In late February 2018, Maryam Shariatmadari stood atop a utility box in the streets of Tehran and took off her hijab, waving it like a flag with her hair flowing behind her, according to the Center for Human Rights in Iran. Peacefully protesting Iran’s compulsory hijab law, she was met with violence by state authority. A policeman violently pushed Shariatmadari to the ground, forcing her to require urgent surgery. Before she could reach the hospital, the 32-year-old computer science student was stopped by police and jailed without access to a lawyer or medical treatment for violating a law against encouraging immorality or prostitution. If convicted, she may face up to ten years in jail.

This is just one incident in a larger movement aimed toward the goal of female liberation in Iran. Since the passing of the mandatory hijab law in 1979 after the Islamic Revolution, there have been wave after wave of uprisings protesting it. In recent years, Iranian women have taken to social media to wage a battle against this law through online movements such as “My Stealthy Freedom”, which shares photographs of Iranian women “inside the country who want to share their ‘stealthily’ taken photographs without the veil,” according to the group’s Facebook page. Now, this radical new movement is moving offline and into the streets of Iran, where the government is fighting back without remorse, as seen most recently on International Women’s Day on March 8. 

IWD is regarded as a celebration of the “social, economic, cultural and political achievement of women,” according to the movement’s website

However, as people worldwide proudly marched in the streets on this day in solidarity for gender equality, the people of Iran found themselves facing the same kind of governmental repression Shariatmadari and countless activists before her faced in the name of female liberation. Over two dozen women activists were detained while staging a peaceful protest outside the Labor Ministry in Tehran, according to a Feb. 2 article in the Guardian. This is not the way a government should treat its people, especially a government which constantly claims to stand by values that would dictate otherwise. 

While Iranians were getting arrested for speaking up for female equality, Ayatollah Seyed Ali Khamenei, Iran’s Supreme Leader, took to Twitter to celebrate women in a manner contradictory to the actions of his law enforcement personnel. In a Twitter thread on March 8, Khamenei praised the ideal Iranian woman for her cultural independence and social involvement. He claimed,“The flag of women’s identity and cultural independence is at the hands of Iranian women,” and added, “The best people who can follow up and solve women’s issues are women themselves.” It is a step in the right direction that Khamenei values female voices, especially in regard to issues facing Iran’s female sector, such as domestic and sexual abuse. As part of his Twitter thread, he further mentioned, “A woman can have active presence and deep influence on social arenas … [including] protecting herself from abuse by men.”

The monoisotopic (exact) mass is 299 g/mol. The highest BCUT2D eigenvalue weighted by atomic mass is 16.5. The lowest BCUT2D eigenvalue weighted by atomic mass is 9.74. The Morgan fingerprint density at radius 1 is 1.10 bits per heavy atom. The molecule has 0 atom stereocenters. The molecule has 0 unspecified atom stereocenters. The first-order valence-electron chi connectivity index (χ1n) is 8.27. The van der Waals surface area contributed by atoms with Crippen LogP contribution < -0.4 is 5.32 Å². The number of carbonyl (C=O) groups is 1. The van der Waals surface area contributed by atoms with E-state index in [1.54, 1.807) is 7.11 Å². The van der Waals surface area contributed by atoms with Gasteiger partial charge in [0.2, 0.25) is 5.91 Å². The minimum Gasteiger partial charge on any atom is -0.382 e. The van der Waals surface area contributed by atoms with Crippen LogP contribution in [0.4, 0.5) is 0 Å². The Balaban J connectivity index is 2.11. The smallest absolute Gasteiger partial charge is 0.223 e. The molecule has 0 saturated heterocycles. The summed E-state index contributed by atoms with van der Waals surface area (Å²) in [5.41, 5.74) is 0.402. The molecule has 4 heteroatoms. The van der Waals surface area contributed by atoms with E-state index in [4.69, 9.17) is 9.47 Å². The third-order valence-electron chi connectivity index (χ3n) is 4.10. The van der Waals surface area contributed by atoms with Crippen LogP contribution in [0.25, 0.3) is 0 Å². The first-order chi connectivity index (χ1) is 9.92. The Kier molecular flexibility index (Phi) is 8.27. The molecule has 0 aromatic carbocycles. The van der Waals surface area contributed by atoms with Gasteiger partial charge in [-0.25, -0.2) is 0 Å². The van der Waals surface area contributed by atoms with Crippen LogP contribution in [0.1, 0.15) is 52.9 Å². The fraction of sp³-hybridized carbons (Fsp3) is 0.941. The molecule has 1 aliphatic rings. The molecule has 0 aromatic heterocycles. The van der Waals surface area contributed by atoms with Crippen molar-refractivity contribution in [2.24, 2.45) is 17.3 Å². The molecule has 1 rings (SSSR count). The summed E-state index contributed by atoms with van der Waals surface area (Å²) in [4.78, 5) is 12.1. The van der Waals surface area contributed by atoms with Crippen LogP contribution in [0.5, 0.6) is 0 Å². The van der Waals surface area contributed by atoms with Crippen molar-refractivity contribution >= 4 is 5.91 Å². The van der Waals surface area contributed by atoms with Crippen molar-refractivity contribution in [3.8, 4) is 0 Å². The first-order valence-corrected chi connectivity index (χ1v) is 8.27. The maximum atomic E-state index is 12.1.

However, these tweets were interspersed with tweets championing women for their “defined roles” as educators and mothers. For Iran’s Supreme Leader to recognize the worth of his country’s female sector is crucial, but it is not enough. Sentiments like these underscore the importance of days such as IWD, where we must recognize that women do not hold “defined roles” they are simply equals to men in every way. Khamenei’s sentiment does not align with the actions of Iranian law enforcement which has so quickly resorted to violence and arrest when faced with peaceful protest for female equality. Further, his stance on the aforementioned topic of abuse is laced with irony, for women in Iran are still subject to discrimination entrenched in the country’s laws: Women do not have equal family and criminal laws, nor do they have equal access to divorce. These are the laws that are meant to protect the country’s people, the laws that are meant to reinforce Khamenei’s rhetoric of the ideal Iranian woman. Yet not only are the laws failing to do just that but  they are also failing at the expense of innocent activists who are simply trying to foster the ideal Iranian society depicted in the more progressive segments of Khamenei’s Twitter feed.

This is not to say breaking the law is justified. Iran implemented its compulsory hijab requirement in 1979, and lawbreakers should be prepared to face punishment, as with any other law.  But the consequences of breaking this law and standing up for the values that Iran’s Supreme Leader himself desires for his country are too harsh. Ten years of jail time, a potential sentence for some of Iran’s most recent female activists like Maryam Shariatmadari, is equivalent to the sentence of owning a brothel. Respecting women and their influence in the social arena, as Khamenei says, includes respecting their voice and individuality. The current treatment of women in Iran disrespects these values and demands more than one day of solidarity and action. The protests happening across the nation are inspiring agents of change who will maintain the persistence and perseverance needed to liberate Iranian women from an oppressive regime that aims to quiet their voices. 

As an Iranian woman myself, I proudly stand by the actions of these ladies not just on International Women’s Day but every day.